Fairy Oak, Killin, Perthshire

Legendary Tree:  OS Grid Reference – NN 57 33

  1. Coin Tree

Folklore

The Fairy Oak of Killin

Nothing has previously been written of this site.  Its existence came to light during one of umpteen enquiries I’d made with a well-known and very respected local lady, born and bred in Killin (sadly, a dying breed), who is known as a fount of knowledge regarding the history of the area.  We were talking about the ancient sites and folklore of the neighbourhood and, amidst being her usual helpful self she asked, “have you been to the Coin Tree?  The place where we leave offerings to the spirit of the place?”

I hadn’t.

“No, I’ve never heard of the place.”

“We keep it quiet, ” she said, “for obvious reasons.”

I knew what she meant.  The Fairy Tree at Aberfoyle is a case in point: littered with plastic pentagrams, children’s toys and so-called “offerings” of all kinds that have made it little more than a dumping ground for pseudo-pagans and new-age nuts that needs to be cleaned regularly by local folk.

Anyhow, our informant proceeded to give us directions to find the place, going out of the village, but asked that if we were to write about it, to keep its location quiet, “as the place is still used by us”—i.e., old locals.  After a slow trek along one of the roads out of the village we saw nothing that stood out.  Eventually we came across a fella relaxing in his garden and asked him if he knew anything about an old tree where offerings were made.  He gave us that look that olde locals do, to work out whether you’re a tourist or not and, after telling him what we’d been told and who had told us —that seemed to do the trick!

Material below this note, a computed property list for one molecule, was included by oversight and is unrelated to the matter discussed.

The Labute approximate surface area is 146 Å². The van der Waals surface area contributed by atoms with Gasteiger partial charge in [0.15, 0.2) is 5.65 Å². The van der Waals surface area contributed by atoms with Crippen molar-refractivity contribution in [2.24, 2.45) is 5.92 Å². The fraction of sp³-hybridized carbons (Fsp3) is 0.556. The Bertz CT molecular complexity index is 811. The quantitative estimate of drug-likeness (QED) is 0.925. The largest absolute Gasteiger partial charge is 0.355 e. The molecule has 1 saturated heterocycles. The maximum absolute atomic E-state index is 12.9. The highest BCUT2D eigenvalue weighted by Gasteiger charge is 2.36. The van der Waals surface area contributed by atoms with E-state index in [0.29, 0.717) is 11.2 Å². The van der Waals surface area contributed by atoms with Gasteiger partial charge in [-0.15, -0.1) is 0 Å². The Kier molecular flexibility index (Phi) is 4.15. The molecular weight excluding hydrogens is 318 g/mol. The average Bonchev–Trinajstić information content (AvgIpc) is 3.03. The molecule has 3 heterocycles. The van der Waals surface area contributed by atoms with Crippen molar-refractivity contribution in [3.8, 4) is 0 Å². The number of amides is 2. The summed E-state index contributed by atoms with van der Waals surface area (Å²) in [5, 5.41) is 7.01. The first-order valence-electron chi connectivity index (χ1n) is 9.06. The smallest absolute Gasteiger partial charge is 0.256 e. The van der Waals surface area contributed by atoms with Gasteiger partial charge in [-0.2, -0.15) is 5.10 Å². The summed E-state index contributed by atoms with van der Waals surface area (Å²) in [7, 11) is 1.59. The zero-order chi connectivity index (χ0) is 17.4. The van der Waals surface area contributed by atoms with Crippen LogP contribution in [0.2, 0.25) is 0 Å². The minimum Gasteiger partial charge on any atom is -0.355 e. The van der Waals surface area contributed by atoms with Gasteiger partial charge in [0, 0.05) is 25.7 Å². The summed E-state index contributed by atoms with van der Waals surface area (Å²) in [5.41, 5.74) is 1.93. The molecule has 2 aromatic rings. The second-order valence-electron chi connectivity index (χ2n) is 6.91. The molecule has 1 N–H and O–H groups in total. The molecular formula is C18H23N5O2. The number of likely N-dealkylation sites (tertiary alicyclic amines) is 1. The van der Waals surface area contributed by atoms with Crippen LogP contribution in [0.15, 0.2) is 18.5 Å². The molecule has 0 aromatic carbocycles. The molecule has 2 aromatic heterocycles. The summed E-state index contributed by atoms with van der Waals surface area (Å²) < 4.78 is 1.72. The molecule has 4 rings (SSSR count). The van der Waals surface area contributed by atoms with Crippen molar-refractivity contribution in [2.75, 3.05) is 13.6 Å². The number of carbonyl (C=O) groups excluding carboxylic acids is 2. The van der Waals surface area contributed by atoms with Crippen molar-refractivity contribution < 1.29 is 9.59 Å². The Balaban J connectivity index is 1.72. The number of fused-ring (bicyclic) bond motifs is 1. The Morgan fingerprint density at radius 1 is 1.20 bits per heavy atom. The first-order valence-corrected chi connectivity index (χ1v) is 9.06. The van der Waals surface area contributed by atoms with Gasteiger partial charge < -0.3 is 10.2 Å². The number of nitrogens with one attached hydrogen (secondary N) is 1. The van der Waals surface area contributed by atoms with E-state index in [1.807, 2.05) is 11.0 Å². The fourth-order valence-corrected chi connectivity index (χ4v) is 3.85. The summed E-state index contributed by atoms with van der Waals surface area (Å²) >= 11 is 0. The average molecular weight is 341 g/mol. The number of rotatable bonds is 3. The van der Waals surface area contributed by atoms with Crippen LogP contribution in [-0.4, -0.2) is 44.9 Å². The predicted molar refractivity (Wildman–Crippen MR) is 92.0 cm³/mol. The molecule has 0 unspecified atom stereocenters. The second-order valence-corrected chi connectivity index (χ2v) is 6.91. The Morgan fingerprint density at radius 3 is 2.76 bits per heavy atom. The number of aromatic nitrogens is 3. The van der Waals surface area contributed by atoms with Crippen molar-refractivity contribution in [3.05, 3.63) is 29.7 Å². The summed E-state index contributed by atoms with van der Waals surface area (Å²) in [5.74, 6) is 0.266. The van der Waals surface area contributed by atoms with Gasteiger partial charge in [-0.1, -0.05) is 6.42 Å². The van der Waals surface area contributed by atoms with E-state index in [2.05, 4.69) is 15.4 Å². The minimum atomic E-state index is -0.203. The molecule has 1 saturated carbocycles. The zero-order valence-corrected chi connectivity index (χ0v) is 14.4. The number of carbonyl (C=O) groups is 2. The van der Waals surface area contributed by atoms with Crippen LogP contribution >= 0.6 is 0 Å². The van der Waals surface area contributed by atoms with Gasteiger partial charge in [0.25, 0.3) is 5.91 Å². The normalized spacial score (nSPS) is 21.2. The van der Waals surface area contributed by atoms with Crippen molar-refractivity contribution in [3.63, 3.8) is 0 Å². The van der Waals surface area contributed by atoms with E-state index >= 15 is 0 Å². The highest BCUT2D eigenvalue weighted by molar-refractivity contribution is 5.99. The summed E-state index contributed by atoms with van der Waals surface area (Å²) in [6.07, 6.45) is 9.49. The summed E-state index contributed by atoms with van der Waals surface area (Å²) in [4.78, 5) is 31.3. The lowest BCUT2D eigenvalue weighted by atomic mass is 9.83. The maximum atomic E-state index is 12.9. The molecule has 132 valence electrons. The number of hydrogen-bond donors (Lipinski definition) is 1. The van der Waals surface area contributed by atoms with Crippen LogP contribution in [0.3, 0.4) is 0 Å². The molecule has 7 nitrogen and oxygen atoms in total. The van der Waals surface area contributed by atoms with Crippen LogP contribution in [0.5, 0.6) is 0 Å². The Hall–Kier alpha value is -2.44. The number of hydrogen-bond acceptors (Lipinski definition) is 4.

“You’d mean the Fairy Oak I s’ppose?  Aye,” he said, “gerrin the car and I’ll drive y’ down to it.”

So we did.  A short distance back along the road that we’d come down he stopped and walked along a to large oak tree beside the road.  We’d walked straight past it—but in truth it’s not a conspicuous tree and unless you were shown where it was, you’d miss it as easily as we did (and I’m usually damn good at finding such things!).  We thanked the fella for taking us to see it and he drove back home to leave us with out thoughts.

More coins as offerings
Coins for the little people

Embedded into the tree—some of them barely visible where the bark had grown over them—were clusters of old coins all around its trunk; some of them very old.  These had been inserted into the tree as offerings in the hope that the little people, or the genius loci would bring aid to that which was asked of it.

In a field across the road there’s a large “fairy-mound” hillock: one of Nature’s creations, but just the sort of place where many little people are said to live in many an old folk-tale.  Some such mounds are old tumuli, but this aint one of them.  It’s possible that it had some relationship with the tree where the fairy folk are said to reside but, if it did, our informants didn’t seem to know.

The important thing to recognise here is that in some of the small villages and hamlet in our mountains, practices and beliefs of a world long lost in suburbia are still alive here and there… But even these are dying out fast, as most incomers have no real attachment to the landscape that surrounds them.  Simply put: they see themselves as apart from the landscape as opposed to being a part of it.

© Paul BennettThe Northern Antiquarian 

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